As a former lawyer for the biggest law firm in the Nordic region, it’s hardly a surprise that Swedish author Malin Persson Giolito has chosen the criminal justice system as the overarching theme for her fourth novel and English language debut, Quicksand. A tense courtroom drama about love, guilt and obligation, it shrewdly and perceptively explores the issues that continue to mar modern society.

A mass shooting forms the backstory of Quicksand, as eighteen-year-old student Maja Norberg is put on trial for her involvement in a school massacre that claimed the lives of multiple people. Included in the body count is her best friend, Amanda, and her boyfriend, Sebastian, who planned and instigated the fatal bloodbath and only stopped when Maja shot and killed him. From the very beginning, a question is posed simultaneously to the court and the reader: Innocent or guilty? Maja herself isn’t even sure what sort of verdict she deserves, and as the story unfolds, the young adults’ lives come under extreme scrutiny.

Between trial hearings, Maja takes the reader back to the moment she became entangled in Sebastian’s life – from the outwardly carefree days of their early romance to the souring of their relationship and its eventual decline. All this leading up to the deterioration of Sebastian’s mental state and the moment Maja found herself holding a gun in a classroom of her peers. Told from Maja’s perspective, she contemplates her relationship and the multiple systems that failed and neglected not only wealthy and privileged Sebastian, but other demographics – immigrants, refugees, the poor and disadvantaged.

Maja spends nine months in jail, which gives her plenty of time to mull over the events that led to her being incarcerated. At the beginning it seems that she doesn’t feel any guilt, but slowly her emotions and internal struggles are drawn out into the open. How did the well-educated and studious teenager with a promising future become one of the country’s most hated people? The public’s opinion is based solely on how Maja is portrayed in the news, and it’s fascinating to see how Maja’s defence team build a case to make her seem, not innocent of all crimes exactly, but not worthy of being found guilty of murder either.

“The people crowding outside this courtroom throwing cobblestones at each other because they hate me and everything they think I stand for, I’m sure they would say it started with capitalism, or the monarchy, or the conservative government, or when we stopped believing in the Norse gods or something else absurd that they have no logical explanation for.”

Quicksand is at once a tense courtroom tale and a sharp indictment of our society. The unfair class system comes under intense analysis, as does the economic structure, racial prejudice and affluent parents who neglect their offspring. With so many issues to cover, it would be easy for Giolito to wander off course, but she melds the varying themes together seamlessly. With the current societal climate in Europe, these issues feel particularly, and worryingly, relevant.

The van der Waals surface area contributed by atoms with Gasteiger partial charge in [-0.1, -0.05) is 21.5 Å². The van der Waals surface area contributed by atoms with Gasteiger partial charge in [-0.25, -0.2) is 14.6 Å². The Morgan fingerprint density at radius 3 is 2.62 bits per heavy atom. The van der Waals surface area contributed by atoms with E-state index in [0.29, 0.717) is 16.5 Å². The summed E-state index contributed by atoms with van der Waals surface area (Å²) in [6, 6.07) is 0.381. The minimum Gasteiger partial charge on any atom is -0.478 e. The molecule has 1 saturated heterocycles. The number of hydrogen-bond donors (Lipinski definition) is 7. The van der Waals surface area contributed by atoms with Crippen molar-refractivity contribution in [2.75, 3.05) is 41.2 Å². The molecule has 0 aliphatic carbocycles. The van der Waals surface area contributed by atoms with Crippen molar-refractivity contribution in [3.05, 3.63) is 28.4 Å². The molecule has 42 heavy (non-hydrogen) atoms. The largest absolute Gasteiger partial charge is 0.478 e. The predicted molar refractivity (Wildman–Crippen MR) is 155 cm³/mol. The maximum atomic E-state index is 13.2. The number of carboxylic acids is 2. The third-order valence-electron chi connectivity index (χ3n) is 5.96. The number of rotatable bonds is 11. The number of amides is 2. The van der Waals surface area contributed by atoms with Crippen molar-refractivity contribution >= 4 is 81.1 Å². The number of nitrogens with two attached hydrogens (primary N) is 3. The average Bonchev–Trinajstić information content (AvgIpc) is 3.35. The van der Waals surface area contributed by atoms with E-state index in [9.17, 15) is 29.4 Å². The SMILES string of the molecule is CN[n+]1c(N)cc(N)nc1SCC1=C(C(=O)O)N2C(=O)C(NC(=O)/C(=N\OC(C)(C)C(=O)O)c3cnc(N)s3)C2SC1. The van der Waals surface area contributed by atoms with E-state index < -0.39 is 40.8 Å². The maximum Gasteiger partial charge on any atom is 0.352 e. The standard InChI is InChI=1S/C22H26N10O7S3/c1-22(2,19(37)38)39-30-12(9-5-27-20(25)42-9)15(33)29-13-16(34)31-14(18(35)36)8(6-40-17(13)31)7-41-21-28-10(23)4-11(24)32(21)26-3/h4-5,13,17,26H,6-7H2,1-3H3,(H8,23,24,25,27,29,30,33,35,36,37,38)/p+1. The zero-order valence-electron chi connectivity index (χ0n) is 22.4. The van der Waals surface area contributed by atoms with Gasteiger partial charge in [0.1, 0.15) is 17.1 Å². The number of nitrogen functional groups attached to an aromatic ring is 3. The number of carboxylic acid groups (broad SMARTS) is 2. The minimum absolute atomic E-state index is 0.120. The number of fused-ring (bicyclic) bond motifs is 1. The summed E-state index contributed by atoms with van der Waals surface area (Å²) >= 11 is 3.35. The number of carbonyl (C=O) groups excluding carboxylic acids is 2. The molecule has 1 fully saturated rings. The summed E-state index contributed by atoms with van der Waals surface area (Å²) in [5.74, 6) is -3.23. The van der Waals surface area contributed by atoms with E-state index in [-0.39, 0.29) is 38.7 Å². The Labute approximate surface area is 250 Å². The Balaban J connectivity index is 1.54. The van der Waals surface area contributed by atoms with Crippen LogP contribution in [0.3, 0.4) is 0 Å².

The first half of the book takes a slow pace, hooking the reader in with the ambiguity of Maja’s guilt. But the second half of the novel is where the story really comes together, as all the different elements collide to reveal what really led to the fateful day that changed Maja’s life. By the time a verdict is reached, and the world learns Maja’s fate, the writing is so tense you’re compelled to turn the pages with lightning speed. You’ll never entirely like or dislike Maja, but you’ll be intrigued by and fascinated with her from start to end.

Giolito is a forceful writer who tackles big subjects in subtle and not-so-subtle ways. Through emotive chapters, she allows Maja time to come round to her actions and contemplate how she ended up in a prison cell, which in turn gives the reader plenty of time to form their own opinion of her guilt and complicity. Even when you think you’ve worked out what truly happened, nothing prepares you for the chapter that explores the pivotal scene where a shell-shocked Maja is surrounded by the bloodied bodies of her friends and lover. Only then does everything become clear.

Quicksand is a combination of drama and suspense, with a few thrills along the way, and a real feeling of injustice running throughout. What makes it all the more powerful is that the same injustice is something we all live with in the real world too.

★★★★

Quicksand was published by Simon & Schuster on 6 April 2017